The Difference Between Taildragger and Tricycle Landing Gear

While not an equipment piece that serves for the ability of flight directly, landing gear is one of the most crucial aspects of an aircraft that enables safe operations. Coming in a variety of forms and designs, the common goal of landing gear is to provide a means for an aircraft to takeoff and land on various surfaces, as well as traverse on the ground. Taildragger and tricycle landing gear are two of the most common types of configurations, each of which feature different assemblies that may be beneficial to certain aircraft models and needs. To help you understand the differences between each landing gear type, we will provide a brief overview of the taildragger and tricycle landing gear of aircraft.

Taildragger landing gear, also known as conventional landing gear, is a configuration in which two primary wheels are situated near the front of the fuselage while a single wheel is placed toward the back. The rear wheel is a smaller wheel, meaning that the aircraft’s rear will lean backward as the weight of the vehicle rests on the secondary wheel. The name “taildragger” came from the way in which such aircraft tend to takeoff and land, having an appearance of dragging their tail across the runway. Taildragger landing gear has long served aircraft since the early day of aviation, originally coming in the form of steerable tailskids.

Such landing gear has a number of advantages that can be very beneficial, such as how the center of gravity places a small load on the back wheel, allowing it to be built smaller for less parasitic drag. Distribution of weight and landing configurations also allow for slower airframe damage, and they may be easier to operate with skis or traverse in and out of hangars. Despite these advantages, such landing gear often cause more “nose-over” accidents which can be hazardous for the pilot. Additionally, the orientation of the aircraft while on the ground can decrease forward visibility, and present harder taxi maneuvers during high wind conditions.

The tricycle landing gear configuration is a type of undercarriage in which the wheels are situated in a tricycle arrangement. Somewhat opposite to the taildragger undercarriage type, tricycle gear features a single nose wheel in the front, while two or more main wheels are located aft of the center of gravity. Due to their orientation, tricycle landing gear often offers the pilot a more optimal forward view and are less at risk of facing a “nose over” accident. Tricycle landing gear is also known for providing the easiest takeoff, landing, and taxiing procedures, making it very common for many aircraft models.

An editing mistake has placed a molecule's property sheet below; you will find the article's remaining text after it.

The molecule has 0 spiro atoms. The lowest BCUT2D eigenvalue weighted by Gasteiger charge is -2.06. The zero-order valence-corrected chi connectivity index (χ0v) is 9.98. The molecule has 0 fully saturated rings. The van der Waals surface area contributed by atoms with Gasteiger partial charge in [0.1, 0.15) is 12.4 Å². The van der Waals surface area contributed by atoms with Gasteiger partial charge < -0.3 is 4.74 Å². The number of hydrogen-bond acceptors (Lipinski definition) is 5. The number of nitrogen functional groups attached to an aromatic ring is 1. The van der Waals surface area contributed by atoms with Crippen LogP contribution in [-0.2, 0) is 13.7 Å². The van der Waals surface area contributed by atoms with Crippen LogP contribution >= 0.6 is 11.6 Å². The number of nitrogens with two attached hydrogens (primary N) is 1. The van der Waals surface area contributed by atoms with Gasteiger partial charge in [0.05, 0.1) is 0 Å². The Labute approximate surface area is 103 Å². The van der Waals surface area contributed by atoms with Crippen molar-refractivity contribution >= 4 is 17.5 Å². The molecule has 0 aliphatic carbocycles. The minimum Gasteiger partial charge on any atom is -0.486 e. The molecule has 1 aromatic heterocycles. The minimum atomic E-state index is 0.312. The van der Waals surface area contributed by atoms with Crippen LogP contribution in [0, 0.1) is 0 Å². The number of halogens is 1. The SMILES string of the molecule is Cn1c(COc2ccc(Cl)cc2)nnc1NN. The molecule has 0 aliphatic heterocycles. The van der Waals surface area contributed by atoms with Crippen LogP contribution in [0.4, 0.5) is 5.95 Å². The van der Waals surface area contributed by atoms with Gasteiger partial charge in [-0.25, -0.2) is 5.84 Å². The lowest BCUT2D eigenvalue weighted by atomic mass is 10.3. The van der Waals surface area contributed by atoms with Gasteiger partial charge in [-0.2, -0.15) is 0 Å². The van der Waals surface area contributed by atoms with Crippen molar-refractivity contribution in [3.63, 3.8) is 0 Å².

Their ease of landing comes from the assembly of their wheels, allowing them to meet a required attitude for landing on the main gear as is required in the flare. They are also less affected by crosswinds, and reduce the possibility of a ground loop. Despite these various advantages, tricycle landing gear is known for being susceptible to wheel-barrowing, that of which is when lift is powerful enough to reduce the weight on the wheels while being too little to fully take the aircraft off of the ground. This can result in a loss of directional stability, possibly being an operational hazard.

With the varying differences between the two landing gear configurations, the decision may come down to the personal choice of a pilot and what they are most familiar with. ASAP NSN Hub is a premier purchasing platform owned and operated by ASAP Semiconductor, offering competitive pricing and rapid lead-times on over 2 billion high-quality parts that cater to a diverse set of industries and applications. Take the time to fully explore our expansive catalogs as you see fit, and our experts are ready to assist you through the purchasing process to fulfill all your operational requirements with ease.


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